In organic production, phosphorus deficiency is a major concern due to continuous removal during harvest. To ensure the continued availability of phosphorus, off-farm sources are often required. Fertoz Phosphate Rock is a very effective solution for common phosphorus deficiencies in the production of organic and regenerative crops. Several peer-reviewed research studies have demonstrated the yield benefits of applying phosphate fertilizers, most of which show statistically significant yield increases. Lal et al., 1998 studied the transformational effects of good fertility management on crop yield, biomass, residues and the correlation with soil organic carbon sequestration. A carbon sequestration rate of 50-150 kg CO2/ha/year (20-60 kg CO2/ac/year) is possible through good soil fertility management that includes the application of NPK fertilizers (Lal et al., 1998).
Gan et al., 2014 studied the effects of good agricultural practices on yield and carbon sequestration. They determined during their trials that for every kg of wheat grain produced, a trickle of 0.027 to 0.377 kg of CO2 eq is sequestered in soil (Gan et al., 2014). A bushel of wheat is equivalent to 27.216 kg. In organic production, the average wheat yield is 20 bushels/acre (544.32 kg/acre). A 15% increase in yield can be expected with the application of rock phosphate as noted above; which is approx. 3 bushels/acre (81.648 kg/acre). An additional amount of 2.2 kg of CO2/ac at 30.78 kg CO2/ac can be sequestered by the application of rock phosphate to a wheat crop based on a yield increase of 3 bushels/acre. Mathewa et al., 2017 analyzed the soil organic carbon response to different crop types and carbon allocation to roots, shoots and soil from 389 field trials. They used data from many different climatic regions, soil textures, pHs, bulk densities, and tillage practices. Their results regarding crop type and root carbon stocks are summarized in the figure below in graph (c).
Root-derived carbon represents between 60 and 75% of soil organic carbon, showing that root biomass and C are important determinants of soil organic carbon (Balesdent and Balabane, 1996). The additional carbon stock from rock phosphate assumes a 15% increase in yield and biomass (including root biomass) calculated by multiplying the carbon stock by 0.15. The potential for soil organic carbon sequestration (from a 15% increase in yield due to rock phosphate) assumes that only 60% of soil organic carbon comes from root-derived carbon. A multiplication factor of 0.6 was used to calculate soil organic carbon from roots.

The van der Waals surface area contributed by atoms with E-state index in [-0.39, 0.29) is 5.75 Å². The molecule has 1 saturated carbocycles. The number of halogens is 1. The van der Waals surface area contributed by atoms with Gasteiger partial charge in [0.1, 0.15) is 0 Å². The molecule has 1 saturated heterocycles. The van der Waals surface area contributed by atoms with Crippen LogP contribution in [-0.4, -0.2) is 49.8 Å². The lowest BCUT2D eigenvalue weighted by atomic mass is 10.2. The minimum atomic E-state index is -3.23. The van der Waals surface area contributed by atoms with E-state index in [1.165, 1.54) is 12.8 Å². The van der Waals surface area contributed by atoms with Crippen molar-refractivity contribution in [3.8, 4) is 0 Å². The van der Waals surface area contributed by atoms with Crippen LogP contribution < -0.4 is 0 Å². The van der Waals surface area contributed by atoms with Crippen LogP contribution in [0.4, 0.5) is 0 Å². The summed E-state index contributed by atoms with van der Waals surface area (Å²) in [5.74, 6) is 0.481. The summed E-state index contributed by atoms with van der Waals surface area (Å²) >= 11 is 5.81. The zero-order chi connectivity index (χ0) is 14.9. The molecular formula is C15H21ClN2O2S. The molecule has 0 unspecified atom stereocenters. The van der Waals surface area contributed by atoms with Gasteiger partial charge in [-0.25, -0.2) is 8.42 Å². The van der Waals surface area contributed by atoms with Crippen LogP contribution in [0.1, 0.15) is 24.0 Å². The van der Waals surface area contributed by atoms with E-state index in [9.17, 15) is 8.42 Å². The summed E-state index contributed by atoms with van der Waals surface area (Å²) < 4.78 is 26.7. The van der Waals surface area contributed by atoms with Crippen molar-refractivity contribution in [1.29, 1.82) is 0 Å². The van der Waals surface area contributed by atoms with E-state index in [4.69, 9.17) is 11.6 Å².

Phosphate rock has the potential to contribute an additional 26.71 kg C/ac (cereals), 9.11 kg C/ac (legumes) and 10.93 kg/ac (oilseeds) of soil carbon through an increase of 15 % of biomass. Jarecki and Lal, 2003 reviewed the benefits of various good agricultural management practices contributing to increased yields and potential carbon sequestration.
Their review spans multiple regions of the world, under various management practices, soil types, and crops. The table below summarizes their findings separated by crop type that correlate average global yields with carbon sequestration.
Fertoz wants to widely encourage producers to reduce their carbon footprint while making conventional operations more sustainable and making organic farms more productive to meet the growing demand for organic, regenerative and sustainable foods.
Balesdent, J. and Balabane, M. 1996. Major contribution of roots to soil carbon storage inferred from maize-grown soils. Biology and biochemistry of soils, volume 28, number 9, pages 1261-1263, ISSN 0038-0717, https://doi.org/10.1016/0038-0717(96)00112-5. (https://www.sciencedirect.com/science/article/pii/0038071796001125)
Gan, Y., Liang, C., Chai, Q., Lemke, RL, Campbell, CA, and Zentner, RP 2014. Improving agricultural practices reduces the carbon footprint of spring wheat production. Nature communications, 5:5012, DOI: 10.1038/ncomms6012
Hartmann, J., West, AJ, Renforth, P., Köhler, P., De La Rocha, CL, Wolf-Gladrow, DA, … Scheffran, J. (2013). Improving chemical weathering as a geoengineering strategy to reduce atmospheric carbon dioxide, deliver nutrients, and mitigate ocean acidification. Reviews of Geophysics, 51(2), 113-149.https://doi.org/10.1002/rog.20004
Jarecki, MK, and R. Lal. 2003. Crop management for soil carbon sequestration. Critical Reviews in Plant Science 22:471-502.
Lal, R., Kimble, J., Follett, RF and Cole, CV 1998. The potential of cropland in the United States to sequester carbon and mitigate the greenhouse effect. Ann Arbor Press, Chelsea, Michigan.
Mathewa, I., Shimelisa, H., Mutemaa, M., and Chaplot, V. Which crop type for atmospheric carbon sequestration: results from a global data analysis. Agriculture, Ecosystems and Environment 243: 34-46
O’Laughlin, P. 2021. Phosphate Fertilizers from Morocco and Russia Harm US Industry, Says USITC. United States International Trade Commission. URL: Phosphate fertilizers from Morocco and Russia hurt US industry, says USITC | USITC. (accessed April 2022).
Renforth, P., & Henderson, G. (2017). Assessment of ocean alkalinity for carbon sequestration. Geophysical Journals,55(3), 636-674. https://doi.org/10.1002/2016R G000533
Sowers, TD, Stuckey, JW & Sparks, DL 2018. The synergistic effect of calcium on organic carbon sequestration in ferrihydrite. Geochem Trans 19, 4. https://doi.org/10.1186/s12932-018-0049-4